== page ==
11. Connections between transport in events and transport at landscape-structuring timescales

    Science.gov (United States)

    Harman, C. J.; Lohse, K. A.; Troch, P. A.; Sivapalan, M.

    2012-12-01

    Complex spatial and temporal variability can arise in the critical zone when feedbacks occur at multiple time scales between transported materials and the landscape and soils through which it is transported. This is clearly illustrated where geomorphic transport processes, soil development, and vegetation interact in semi-arid shrublands. Here we use soil and terrain data and a numerical model of overland flow on semi-arid hillslopes to show that microtopography can generate spatial variations in the dominance of transport processes operating at different timescales, with consequences for the direction of resource redistribution between functional units within these ecosystems. Conceptual and numerical models of the redistribution of mineral, organic and water have mostly been developed on low-gradient alluvial fans and pediments. These have focused on the fluvial transport of resources from the inter-spaces between shrub canopies to the areas below the canopy in those few storm events that generate significant run-off. These processes are believed to produce a mosaic of resource islands in which biota are concentrated. We investigated the spatial distribution of soil properties (including organic matter and soil hydraulic properties), vegetation, and microtopography on two steeper hillslopes of contrasting lithology (one granite, one schist) in the Sonoran desert foothills of the Catalina Mountains. Three hypotheses were developed through iteration between fieldwork and data analysis. These tested whether there were significant differences in soil composition and hydraulic properties below- and between-canopy, whether the surface soil organic matter was directly associated with above-ground biomass, and whether soil organic matter distributions measured along transects below shrubs showed downslope asymmetries indicative of the processes that create them. Data from these sites were used in a numerical model to investigate how these structures could be related to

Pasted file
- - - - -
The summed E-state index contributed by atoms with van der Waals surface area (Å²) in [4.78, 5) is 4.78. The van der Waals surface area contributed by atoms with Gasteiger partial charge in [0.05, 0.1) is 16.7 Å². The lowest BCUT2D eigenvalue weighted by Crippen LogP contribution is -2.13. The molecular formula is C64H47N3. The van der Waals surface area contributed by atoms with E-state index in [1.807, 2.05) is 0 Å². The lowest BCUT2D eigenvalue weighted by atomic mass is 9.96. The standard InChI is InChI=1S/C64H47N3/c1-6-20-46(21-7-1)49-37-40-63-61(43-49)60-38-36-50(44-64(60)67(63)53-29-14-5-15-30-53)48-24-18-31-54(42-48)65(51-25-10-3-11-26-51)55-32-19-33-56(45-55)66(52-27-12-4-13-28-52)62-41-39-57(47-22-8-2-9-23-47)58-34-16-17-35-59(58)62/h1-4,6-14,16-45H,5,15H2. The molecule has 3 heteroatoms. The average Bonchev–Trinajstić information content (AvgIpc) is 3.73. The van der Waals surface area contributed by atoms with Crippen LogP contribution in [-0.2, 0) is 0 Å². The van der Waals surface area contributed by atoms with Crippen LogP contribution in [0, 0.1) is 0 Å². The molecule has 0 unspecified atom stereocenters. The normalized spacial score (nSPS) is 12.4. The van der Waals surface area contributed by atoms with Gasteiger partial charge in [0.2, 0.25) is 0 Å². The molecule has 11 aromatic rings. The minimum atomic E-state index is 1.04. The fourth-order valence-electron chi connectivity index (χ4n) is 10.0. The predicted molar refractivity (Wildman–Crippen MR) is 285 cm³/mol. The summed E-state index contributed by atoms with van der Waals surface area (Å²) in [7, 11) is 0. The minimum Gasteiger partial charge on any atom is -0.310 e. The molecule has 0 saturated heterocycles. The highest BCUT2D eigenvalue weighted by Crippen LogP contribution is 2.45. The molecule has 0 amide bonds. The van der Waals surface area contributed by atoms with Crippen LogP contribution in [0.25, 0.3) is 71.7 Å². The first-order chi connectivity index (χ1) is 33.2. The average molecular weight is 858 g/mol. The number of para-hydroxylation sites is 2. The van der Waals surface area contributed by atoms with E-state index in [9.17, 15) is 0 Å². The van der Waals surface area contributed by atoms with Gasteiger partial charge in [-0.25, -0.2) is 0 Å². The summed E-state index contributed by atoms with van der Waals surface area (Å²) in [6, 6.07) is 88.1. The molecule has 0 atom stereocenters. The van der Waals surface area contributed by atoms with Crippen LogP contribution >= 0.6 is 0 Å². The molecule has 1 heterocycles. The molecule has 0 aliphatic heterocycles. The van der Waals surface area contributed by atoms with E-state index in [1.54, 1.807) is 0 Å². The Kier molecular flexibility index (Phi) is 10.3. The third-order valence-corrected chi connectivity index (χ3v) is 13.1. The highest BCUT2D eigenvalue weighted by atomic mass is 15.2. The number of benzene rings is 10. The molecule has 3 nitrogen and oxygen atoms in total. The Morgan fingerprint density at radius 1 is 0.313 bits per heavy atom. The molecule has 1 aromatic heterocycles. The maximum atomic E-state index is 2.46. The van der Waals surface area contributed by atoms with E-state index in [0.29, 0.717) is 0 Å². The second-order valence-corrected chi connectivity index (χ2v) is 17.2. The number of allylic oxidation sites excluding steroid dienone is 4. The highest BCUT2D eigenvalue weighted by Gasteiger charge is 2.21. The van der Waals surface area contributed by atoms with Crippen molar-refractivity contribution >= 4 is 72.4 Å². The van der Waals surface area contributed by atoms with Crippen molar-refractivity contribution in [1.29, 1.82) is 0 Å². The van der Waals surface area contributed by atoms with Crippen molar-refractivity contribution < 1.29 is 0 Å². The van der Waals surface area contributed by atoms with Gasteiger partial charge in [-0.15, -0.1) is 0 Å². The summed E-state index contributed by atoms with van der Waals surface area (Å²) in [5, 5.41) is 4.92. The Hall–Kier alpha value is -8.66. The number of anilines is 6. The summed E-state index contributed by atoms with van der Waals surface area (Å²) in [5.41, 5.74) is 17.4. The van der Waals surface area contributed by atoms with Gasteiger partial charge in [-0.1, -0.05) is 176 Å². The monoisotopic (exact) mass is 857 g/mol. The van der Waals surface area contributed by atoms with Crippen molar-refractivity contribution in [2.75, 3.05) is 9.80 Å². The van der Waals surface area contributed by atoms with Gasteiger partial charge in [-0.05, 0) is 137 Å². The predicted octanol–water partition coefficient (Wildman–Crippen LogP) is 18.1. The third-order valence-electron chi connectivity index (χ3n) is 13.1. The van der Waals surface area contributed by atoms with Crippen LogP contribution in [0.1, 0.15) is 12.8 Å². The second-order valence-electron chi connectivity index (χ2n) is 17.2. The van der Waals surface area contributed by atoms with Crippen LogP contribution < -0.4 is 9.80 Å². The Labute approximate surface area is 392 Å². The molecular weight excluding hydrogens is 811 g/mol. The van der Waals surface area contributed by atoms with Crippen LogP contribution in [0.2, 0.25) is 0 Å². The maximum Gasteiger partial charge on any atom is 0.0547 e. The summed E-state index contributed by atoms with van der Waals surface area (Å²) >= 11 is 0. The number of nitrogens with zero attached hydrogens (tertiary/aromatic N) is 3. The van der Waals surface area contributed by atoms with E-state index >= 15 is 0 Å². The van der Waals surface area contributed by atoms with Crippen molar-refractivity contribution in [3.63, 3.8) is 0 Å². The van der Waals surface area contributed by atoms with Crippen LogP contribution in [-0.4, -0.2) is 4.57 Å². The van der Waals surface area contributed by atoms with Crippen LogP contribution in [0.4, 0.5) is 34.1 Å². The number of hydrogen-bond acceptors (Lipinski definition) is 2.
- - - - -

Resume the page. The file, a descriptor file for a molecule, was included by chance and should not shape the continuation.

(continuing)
12. TonB-dependent transporters: regulation, structure, and function.

    Science.gov (United States)

    Noinaj, Nicholas; Guillier, Maude; Barnard, Travis J; Buchanan, Susan K

    2010-01-01

    TonB-dependent transporters (TBDTs) are bacterial outer membrane proteins that bind and transport ferric chelates, called siderophores, as well as vitamin B(12), nickel complexes, and carbohydrates. The transport process requires energy in the form of proton motive force and a complex of three inner membrane proteins, TonB-ExbB-ExbD, to transduce this energy to the outer membrane. The siderophore substrates range in complexity from simple small molecules such as citrate to large proteins such as serum transferrin and hemoglobin. Because iron uptake is vital for almost all bacteria, expression of TBDTs is regulated in a number of ways that include metal-dependent regulators, σ/anti-σ factor systems, small RNAs, and even a riboswitch. In recent years, many new structures of TBDTs have been solved in various states, resulting in a more complete understanding of siderophore selectivity and binding, signal transduction across the outer membrane, and interaction with the TonB-ExbB-ExbD complex. However, the transport mechanism is still unclear. In this review, we summarize recent progress in understanding regulation, structure, and function in TBDTs and questions remaining to be answered.